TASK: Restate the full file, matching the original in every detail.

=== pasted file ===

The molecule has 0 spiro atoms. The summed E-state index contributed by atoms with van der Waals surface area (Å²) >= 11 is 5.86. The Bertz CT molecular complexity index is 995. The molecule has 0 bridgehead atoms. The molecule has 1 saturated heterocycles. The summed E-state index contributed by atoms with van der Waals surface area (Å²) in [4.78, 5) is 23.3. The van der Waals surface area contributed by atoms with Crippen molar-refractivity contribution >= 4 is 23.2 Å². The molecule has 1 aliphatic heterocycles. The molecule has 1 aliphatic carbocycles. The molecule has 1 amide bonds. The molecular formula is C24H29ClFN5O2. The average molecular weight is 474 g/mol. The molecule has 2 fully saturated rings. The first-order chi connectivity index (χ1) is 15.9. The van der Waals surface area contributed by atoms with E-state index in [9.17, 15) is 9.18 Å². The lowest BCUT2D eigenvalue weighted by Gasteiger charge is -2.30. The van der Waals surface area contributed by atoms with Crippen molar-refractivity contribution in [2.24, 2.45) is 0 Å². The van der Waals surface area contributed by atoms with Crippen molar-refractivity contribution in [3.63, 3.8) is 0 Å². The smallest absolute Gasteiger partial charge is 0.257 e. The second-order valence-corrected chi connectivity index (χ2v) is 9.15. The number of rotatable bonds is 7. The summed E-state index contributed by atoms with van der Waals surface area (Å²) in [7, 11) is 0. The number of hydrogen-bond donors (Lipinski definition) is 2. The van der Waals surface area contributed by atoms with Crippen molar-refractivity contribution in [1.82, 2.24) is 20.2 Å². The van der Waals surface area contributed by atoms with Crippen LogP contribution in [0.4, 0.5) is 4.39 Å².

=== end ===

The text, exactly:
The molecule has 0 spiro atoms. The summed E-state index contributed by atoms with van der Waals surface area (Å²) >= 11 is 5.86. The Bertz CT molecular complexity index is 995. The molecule has 0 bridgehead atoms. The molecule has 1 saturated heterocycles. The summed E-state index contributed by atoms with van der Waals surface area (Å²) in [4.78, 5) is 23.3. The van der Waals surface area contributed by atoms with Crippen molar-refractivity contribution >= 4 is 23.2 Å². The molecule has 1 aliphatic heterocycles. The molecule has 1 aliphatic carbocycles. The molecule has 1 amide bonds. The molecular formula is C24H29ClFN5O2. The average molecular weight is 474 g/mol. The molecule has 2 fully saturated rings. The first-order chi connectivity index (χ1) is 15.9. The van der Waals surface area contributed by atoms with E-state index in [9.17, 15) is 9.18 Å². The lowest BCUT2D eigenvalue weighted by Gasteiger charge is -2.30. The van der Waals surface area contributed by atoms with Crippen molar-refractivity contribution in [2.24, 2.45) is 0 Å². The van der Waals surface area contributed by atoms with Crippen molar-refractivity contribution in [3.63, 3.8) is 0 Å². The smallest absolute Gasteiger partial charge is 0.257 e. The second-order valence-corrected chi connectivity index (χ2v) is 9.15. The number of rotatable bonds is 7. The summed E-state index contributed by atoms with van der Waals surface area (Å²) in [7, 11) is 0. The number of hydrogen-bond donors (Lipinski definition) is 2. The van der Waals surface area contributed by atoms with Crippen molar-refractivity contribution in [1.82, 2.24) is 20.2 Å². The van der Waals surface area contributed by atoms with Crippen LogP contribution in [0.4, 0.5) is 4.39 Å².